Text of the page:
Is Broca still relevant today?

Wednesday 19 December 2012

It is amazing to me that students are still writing about Paul Broca's research from the 1800's.  Considering how much research has been done on the brain in the past 20 years, it seems rather unreasonable that students choose to demonstrate their knowledge of the biological level of analysis by writing about a study that is over 150 years old. 

Seeing that this study has apparent interest for students, I feel it is important to update students on where we are with Broca's area.  The bottom line is - today Broca's findings have been challenged; some would argue that they have been refuted. Recent findings with language-impaired patients have suggested that other regions also play a role in speech production.

Obviously, when Broca did his research, he did it on a very small sample.  There were two historic patients on which the claims for the role of the Broca's area were based. In addition, the only way he had to map the brain was through post-mortem research, which is rather limited compared to the technology that we have today.  Dronkers et al (2006) examined the brains of these two famous patients using a high-resolution MRI.  It appears that the absence of speech cannot be attributed to lesions in the Broca's area alone. In fact, the region which was damaged in the patients is not precisely the same region that we today know as the Broca's area.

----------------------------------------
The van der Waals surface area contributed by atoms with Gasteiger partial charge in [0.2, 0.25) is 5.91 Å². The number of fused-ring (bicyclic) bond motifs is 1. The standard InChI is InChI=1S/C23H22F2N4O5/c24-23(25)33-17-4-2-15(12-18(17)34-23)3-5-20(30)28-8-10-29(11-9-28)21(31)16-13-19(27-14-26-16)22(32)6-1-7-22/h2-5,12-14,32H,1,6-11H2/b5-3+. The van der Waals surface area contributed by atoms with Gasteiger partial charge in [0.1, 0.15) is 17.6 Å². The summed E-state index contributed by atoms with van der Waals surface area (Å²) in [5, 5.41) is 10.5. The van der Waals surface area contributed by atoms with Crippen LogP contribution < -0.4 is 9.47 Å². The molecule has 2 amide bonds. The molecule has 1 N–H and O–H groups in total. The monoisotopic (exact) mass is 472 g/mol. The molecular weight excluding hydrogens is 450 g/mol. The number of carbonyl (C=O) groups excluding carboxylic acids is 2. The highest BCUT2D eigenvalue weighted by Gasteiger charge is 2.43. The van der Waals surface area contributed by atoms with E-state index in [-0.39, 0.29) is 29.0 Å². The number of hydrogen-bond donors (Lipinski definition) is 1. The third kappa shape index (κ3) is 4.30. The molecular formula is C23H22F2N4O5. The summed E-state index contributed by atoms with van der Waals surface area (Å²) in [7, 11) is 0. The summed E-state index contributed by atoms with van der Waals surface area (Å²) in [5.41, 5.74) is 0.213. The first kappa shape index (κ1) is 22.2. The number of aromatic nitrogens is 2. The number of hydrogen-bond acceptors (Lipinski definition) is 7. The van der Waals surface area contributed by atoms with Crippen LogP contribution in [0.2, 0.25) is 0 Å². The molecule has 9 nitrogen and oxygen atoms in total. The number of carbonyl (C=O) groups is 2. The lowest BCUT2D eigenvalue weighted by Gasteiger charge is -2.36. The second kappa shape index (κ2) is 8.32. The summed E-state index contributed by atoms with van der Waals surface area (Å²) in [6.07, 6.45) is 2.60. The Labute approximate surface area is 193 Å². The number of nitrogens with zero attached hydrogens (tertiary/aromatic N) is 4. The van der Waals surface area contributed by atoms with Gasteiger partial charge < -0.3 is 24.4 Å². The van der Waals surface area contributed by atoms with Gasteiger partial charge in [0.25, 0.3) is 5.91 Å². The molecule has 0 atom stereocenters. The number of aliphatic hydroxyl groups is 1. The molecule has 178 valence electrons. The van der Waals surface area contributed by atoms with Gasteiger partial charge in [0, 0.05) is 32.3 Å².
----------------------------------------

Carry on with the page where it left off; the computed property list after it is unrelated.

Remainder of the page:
These findings are important; they may help to explain why damage limited to the cortext of the Broca's Area does not appear to produce Broca's aphasia.  It appears that the damage must extend to the surrounding regions of the frontal lobe and the underlying white matter.  

Another study appears to show the role of genetics in language development. Watkins et al (2002) studied three generations of the KE family, half of whose members are affected by a severe speech and language disorder caused by mutation of a single gene found on chromosome 7. The mutation appears to cause abnormal development of the caudate nucleus and the left inferior frontal cortex, including Broca's area.

Wernicke (1874) suggested that the Broca's area contains motor memories - that is, memories of the sequences of muscular movements that are needed to articulate words.  But Broca's aphasia is more complex than this. There are three major speech deficits that are produced by legions in and around the Broca's Area: agrammatism, anomia and articulation difficulties.  Agrammatism is the inability to produce grammatically correct speech.  Anomia is the inability to name persons or objects.  These problems cannot be explained by Wernicke's original conclusions.

In addition, Dronkers (1996) has found that apraxia - the inabilty to produce speech because of the inability to control the movement of the tongue, lips and throat - is due to damage to the insular cortex, not the Broca's area.

So, the bottom line is that it appears that Broca oversimplified the process of speech production and that the argument for localization of function is a rather reductionist approach to such a complex human behaviour.  I would like to suggest that if Broca is a part of our curriculum, that we help students to understand the role of this study in the 21st century and show them the complexity of the interaction between our physiology and psychology.


Tags: Broca, Broca\'s area, localization, brain, language, aphasia, agrammatism, anomia, stroke, MRI


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